No franchise is happy when it begins the season losing five of its first seven games. But for the Washington Football Team, there's an unusual sense of optimism for a 2-5 club entering its Week 8 bye.
After coming off a dominating 25-3 victory over the NFC East rival Dallas Cowboys, Washington sits just a half-game behind the Philadelphia Eagles for the division lead. And with four winnable games coming up against the Giants, Lions, Bengals and Cowboys following the bye, Washington has the opportunity to string some wins together and turn its season around.
Offensive lineman Morgan Moses has been with Washington since 2014, meaning he's seen more than his fair share of losing seasons. Yet, during a media session with local reporters on Tuesday, the right tackle said this season feels unlike those in the past.
"Just the feeling in this building is different," Moses said.
So, how is it different?
Moses cited the lack of egos on the team and his opinion that much of the roster has bought-in to a collective goal.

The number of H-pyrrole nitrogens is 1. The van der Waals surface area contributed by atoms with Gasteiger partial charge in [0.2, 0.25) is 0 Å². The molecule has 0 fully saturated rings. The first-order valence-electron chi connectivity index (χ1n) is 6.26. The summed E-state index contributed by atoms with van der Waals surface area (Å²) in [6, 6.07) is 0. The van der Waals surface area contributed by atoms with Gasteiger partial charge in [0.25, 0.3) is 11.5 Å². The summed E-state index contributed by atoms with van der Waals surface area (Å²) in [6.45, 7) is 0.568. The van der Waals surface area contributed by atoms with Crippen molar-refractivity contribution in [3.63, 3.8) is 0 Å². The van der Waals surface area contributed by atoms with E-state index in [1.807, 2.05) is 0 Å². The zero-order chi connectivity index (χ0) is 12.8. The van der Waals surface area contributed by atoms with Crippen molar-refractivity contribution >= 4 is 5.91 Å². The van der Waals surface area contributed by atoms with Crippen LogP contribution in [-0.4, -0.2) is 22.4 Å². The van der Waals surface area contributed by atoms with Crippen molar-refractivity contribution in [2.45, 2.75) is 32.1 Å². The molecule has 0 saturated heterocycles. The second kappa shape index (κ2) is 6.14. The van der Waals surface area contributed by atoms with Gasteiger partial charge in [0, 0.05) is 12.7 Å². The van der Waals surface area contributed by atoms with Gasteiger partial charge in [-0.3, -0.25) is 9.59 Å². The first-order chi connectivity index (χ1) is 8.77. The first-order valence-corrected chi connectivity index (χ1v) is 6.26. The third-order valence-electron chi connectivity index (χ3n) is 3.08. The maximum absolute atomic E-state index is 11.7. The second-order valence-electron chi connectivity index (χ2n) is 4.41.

"When you have talented players, period, you can have a lot of guys I guess you call them 'me' players," Moses said. "And we don't have that on this team."
Moses then pointed to wideout Terry McLaurin as an example of how so. The tackle said that McLaurin is a star in this league -- which he absolutely is -- but doesn't complain like many elite pass-catchers when they don't get the number of touches they want.
McLaurin's "team-first" attitude, as Moses pointed out, is something the tackle thinks is vital in changing the culture in Washington.
"Terry, obviously, is one of the better receivers in the NFL and doesn't complain when he doesn't get the ball," Moses said. "He still runs his routes the way it needs to be run to help other people get open. I think that's the key, man."
McLaurin has been getting the ball a lot, though. And he's been quite productive with the football in his hands, too. Through seven games, McLaurin has 577 receiving yards and has the most yards-after-catch of any wideout in the NFL.
But, even during the rare games when he's not producing, McLaurin still tries to find other ways he can help Washington be successful.
"When you have star players like that, that are not arguing about 'Hey, I didn't get this catch,' but are just operating for the betterment of the team, I think the culture starts to change," Moses continued. "Because it becomes not a 'me' team, but [the] team first."
Whether this year ends up ultimately being different for the Burgundy and Gold is up for debate. But based on Moses' comments on Tuesday, it sounds as if he's eager to see how far the 2020 Washington Football Team can go.